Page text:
Sandy Bay First Nation councillor raises concerns over diesel spill on farm near Lake Manitoba
Spill reported immediately, no signs of contamination in drinking water currently, province says
Officials say a diesel spill on a property near Lake Manitoba just over two weeks ago has been contained and there is little risk of the fuel contaminating Sandy Bay First Nation's water source, but a community official says he has concerns about the spill.
"We drink from these and we eat from these bodies of water," Randal Roulette, band councillor for Sandy Bay, said on Thursday.
The leak happened on the property of Terry Dayholos, the deputy reeve for the rural municipality of Alonsa and councillor for the RM's Ward 5.
He said he immediately reported the May 9 diesel spill on his property west of Lake Manitoba, and about five kilometres north of Sandy Bay, to the province. It happened while filling a tank that sprung a leak, he said.
"I would say 90 per cent of the diesel has been sucked up because we worked the first night when it happened. [Environmental crews] worked until 4 a.m.," said Dayholos.
"We've done everything we're supposed to and we're going to continue."
RM Reeve Tom Anderson and a Manitoba Environment, Climate and Parks Environmental emergency response team also said the spill was reported quickly on May 9.
"The RM really had nothing to do with this," said Anderson. "This was all done with the proper channels with the environmental officer."
The province said Dayholos contained the spill with a berm when it happened. Environmental response contractors arrived shortly after and placed a boom in a nearby ditch, though heavy rains carried some of the diesel toward Lake Manitoba, according to the province.
As of Thursday, there had been no contamination of Sandy Bay's Lake Manitoba drinking water, and monitoring and remediation efforts were continuing, the province said in a statement.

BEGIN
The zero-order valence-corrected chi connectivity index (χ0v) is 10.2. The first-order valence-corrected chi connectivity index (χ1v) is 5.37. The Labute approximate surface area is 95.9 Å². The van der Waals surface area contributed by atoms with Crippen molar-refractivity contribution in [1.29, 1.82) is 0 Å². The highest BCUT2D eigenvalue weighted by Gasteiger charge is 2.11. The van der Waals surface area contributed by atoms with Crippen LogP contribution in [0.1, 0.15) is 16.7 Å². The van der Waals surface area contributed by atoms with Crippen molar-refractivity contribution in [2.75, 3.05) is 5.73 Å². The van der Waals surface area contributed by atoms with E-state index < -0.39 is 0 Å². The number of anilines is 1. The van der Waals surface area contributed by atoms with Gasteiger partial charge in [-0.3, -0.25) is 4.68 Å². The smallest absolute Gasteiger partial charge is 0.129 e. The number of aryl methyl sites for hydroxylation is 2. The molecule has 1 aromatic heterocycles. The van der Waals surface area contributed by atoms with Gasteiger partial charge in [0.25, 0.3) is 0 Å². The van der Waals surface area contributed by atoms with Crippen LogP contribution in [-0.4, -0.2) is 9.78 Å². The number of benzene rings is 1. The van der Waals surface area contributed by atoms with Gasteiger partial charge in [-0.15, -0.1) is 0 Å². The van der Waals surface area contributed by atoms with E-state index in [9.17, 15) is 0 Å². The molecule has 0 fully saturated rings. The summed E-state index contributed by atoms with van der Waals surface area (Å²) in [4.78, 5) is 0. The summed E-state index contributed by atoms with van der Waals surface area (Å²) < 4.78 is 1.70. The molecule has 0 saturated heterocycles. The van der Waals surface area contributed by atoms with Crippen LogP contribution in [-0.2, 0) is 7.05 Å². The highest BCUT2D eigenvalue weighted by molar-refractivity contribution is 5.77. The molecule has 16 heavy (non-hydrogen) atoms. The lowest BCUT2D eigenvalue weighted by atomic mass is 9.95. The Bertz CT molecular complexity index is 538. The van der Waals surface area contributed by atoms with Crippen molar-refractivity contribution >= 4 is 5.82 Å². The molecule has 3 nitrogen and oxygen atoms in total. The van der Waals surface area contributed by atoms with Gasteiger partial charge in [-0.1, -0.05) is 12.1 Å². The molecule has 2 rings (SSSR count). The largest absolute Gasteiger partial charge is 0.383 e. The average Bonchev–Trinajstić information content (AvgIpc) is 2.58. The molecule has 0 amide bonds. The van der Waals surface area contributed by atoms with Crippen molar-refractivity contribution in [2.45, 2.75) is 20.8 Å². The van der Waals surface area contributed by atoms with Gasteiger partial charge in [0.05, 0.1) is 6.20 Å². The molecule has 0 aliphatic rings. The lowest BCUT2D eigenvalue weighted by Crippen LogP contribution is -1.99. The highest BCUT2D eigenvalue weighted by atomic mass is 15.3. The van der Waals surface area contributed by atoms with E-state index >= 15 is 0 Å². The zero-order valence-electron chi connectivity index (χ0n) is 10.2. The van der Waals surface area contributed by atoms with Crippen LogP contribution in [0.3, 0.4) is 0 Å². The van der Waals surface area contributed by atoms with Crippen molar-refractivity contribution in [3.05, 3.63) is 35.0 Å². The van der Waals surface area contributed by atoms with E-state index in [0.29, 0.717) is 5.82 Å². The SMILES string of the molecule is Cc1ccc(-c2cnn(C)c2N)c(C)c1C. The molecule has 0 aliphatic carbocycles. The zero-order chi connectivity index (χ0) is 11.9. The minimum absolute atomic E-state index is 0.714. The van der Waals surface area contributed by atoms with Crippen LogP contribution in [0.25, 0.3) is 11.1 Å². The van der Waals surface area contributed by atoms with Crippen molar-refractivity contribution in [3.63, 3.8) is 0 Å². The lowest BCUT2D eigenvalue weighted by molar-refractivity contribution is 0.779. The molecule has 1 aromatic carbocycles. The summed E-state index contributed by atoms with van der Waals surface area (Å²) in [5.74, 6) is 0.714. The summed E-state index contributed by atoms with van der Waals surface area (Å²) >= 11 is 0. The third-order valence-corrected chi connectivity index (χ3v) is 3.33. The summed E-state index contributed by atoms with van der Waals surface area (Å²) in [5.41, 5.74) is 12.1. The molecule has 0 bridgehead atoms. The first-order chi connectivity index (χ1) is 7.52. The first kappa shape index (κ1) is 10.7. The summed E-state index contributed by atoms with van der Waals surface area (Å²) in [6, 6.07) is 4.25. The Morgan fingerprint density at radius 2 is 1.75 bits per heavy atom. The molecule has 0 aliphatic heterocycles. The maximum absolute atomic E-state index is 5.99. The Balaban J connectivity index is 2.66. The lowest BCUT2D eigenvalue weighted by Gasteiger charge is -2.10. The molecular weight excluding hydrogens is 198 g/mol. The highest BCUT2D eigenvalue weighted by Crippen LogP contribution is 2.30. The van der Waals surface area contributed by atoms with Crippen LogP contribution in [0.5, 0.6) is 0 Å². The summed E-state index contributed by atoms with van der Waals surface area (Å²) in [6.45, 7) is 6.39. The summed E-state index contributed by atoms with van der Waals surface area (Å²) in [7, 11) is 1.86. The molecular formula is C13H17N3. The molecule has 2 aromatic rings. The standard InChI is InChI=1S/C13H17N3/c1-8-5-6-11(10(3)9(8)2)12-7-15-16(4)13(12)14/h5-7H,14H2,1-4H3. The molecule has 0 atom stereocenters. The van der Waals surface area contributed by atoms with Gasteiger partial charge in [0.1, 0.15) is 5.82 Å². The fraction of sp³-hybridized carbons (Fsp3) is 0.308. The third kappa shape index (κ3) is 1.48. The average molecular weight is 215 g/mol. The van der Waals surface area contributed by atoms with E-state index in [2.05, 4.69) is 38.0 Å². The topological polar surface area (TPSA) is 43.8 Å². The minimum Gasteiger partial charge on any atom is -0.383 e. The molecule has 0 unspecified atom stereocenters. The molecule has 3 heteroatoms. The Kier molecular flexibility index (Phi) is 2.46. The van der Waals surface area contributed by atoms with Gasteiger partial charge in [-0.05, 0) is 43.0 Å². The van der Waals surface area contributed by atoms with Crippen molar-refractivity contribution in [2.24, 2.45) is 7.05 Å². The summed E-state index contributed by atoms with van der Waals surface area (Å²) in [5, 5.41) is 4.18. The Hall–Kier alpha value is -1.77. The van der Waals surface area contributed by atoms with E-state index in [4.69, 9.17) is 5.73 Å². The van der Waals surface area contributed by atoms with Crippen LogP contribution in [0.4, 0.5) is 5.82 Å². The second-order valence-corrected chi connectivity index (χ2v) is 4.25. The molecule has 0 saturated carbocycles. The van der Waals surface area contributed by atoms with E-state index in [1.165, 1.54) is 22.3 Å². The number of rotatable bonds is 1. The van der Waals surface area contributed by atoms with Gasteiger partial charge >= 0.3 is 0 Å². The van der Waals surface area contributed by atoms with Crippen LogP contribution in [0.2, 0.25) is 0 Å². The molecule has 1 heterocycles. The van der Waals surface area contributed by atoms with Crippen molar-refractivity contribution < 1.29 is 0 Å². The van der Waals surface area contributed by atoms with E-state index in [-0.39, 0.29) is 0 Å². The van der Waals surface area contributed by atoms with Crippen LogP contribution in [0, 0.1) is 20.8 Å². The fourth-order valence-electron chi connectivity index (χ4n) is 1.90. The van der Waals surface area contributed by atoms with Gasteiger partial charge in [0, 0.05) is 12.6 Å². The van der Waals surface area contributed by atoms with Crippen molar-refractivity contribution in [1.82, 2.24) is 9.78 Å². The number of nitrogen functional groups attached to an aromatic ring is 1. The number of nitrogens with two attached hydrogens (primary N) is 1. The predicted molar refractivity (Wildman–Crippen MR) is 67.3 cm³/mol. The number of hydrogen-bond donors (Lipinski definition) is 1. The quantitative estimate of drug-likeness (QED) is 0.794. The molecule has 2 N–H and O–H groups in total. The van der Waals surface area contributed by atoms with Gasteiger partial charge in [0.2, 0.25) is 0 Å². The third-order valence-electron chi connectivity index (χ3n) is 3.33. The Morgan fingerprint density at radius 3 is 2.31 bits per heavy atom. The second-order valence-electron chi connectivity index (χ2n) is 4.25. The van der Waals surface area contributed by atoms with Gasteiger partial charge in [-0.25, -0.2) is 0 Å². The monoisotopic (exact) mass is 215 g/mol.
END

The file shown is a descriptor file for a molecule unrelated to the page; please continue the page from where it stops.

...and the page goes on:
"At this time the health risk for using the water relative to this diesel spill is considered to be very low."
Contaminated drinking water was unlikely, since the spill was several kilometres north, or downstream, from Sandy Lake First Nation, the province said.
"As well, diesel stays on surface of the water and then evaporates whereas the drinking water intake is drawn from well below the surface," the statement said.
The province says risk is also low for swimming and other activities on the lake, though it also advises people to avoid contact with any signs of contamination, such as a sheen on the water.
'Not too sure we're satisfied' with cleanup
Roulette said he and the Sandy Bay fire chief learned of the spill a few days after the fact, on May 12 or 13.
The municipality and Dayholos confirmed the spill and said a cleanup was occurring, Roulette said, including the use of foam-like booms to absorb any diesel possibly floating on the service.
"I'm not too sure we're satisfied with that," Roulette said. "We just don't feel its enough…. It's very concerning."
Roulette said some Lake Manitoba cottagers later told him they noticed a strong smell in the area.
"It was basically making them nauseous, giving them headaches," he said.
Roulette said he visited that area with officials from the Southern Chiefs' Organization, who took water samples from the lake. Results from two separate sampling periods this month are still pending.
Though he is not aware of any sign of diesel contamination in Sandy Bay's water, the event worries him.
"Our best interest is to protect our lake," he said.
"Seeing this incident like this, I am wondering if there's any more … agricultural stuff that goes on along the lake that we don't know about," he said.
Chandra Dayholos said she and her husband have incurred significant costs already as part of the cleanup. She says they are similarly concerned about the potential impacts of the spill.
"We live by the lake and we use the lake," she said. "We had the same concerns and that was why we contacted the professionals."
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With files from Stephen Ripley and Holly Caruk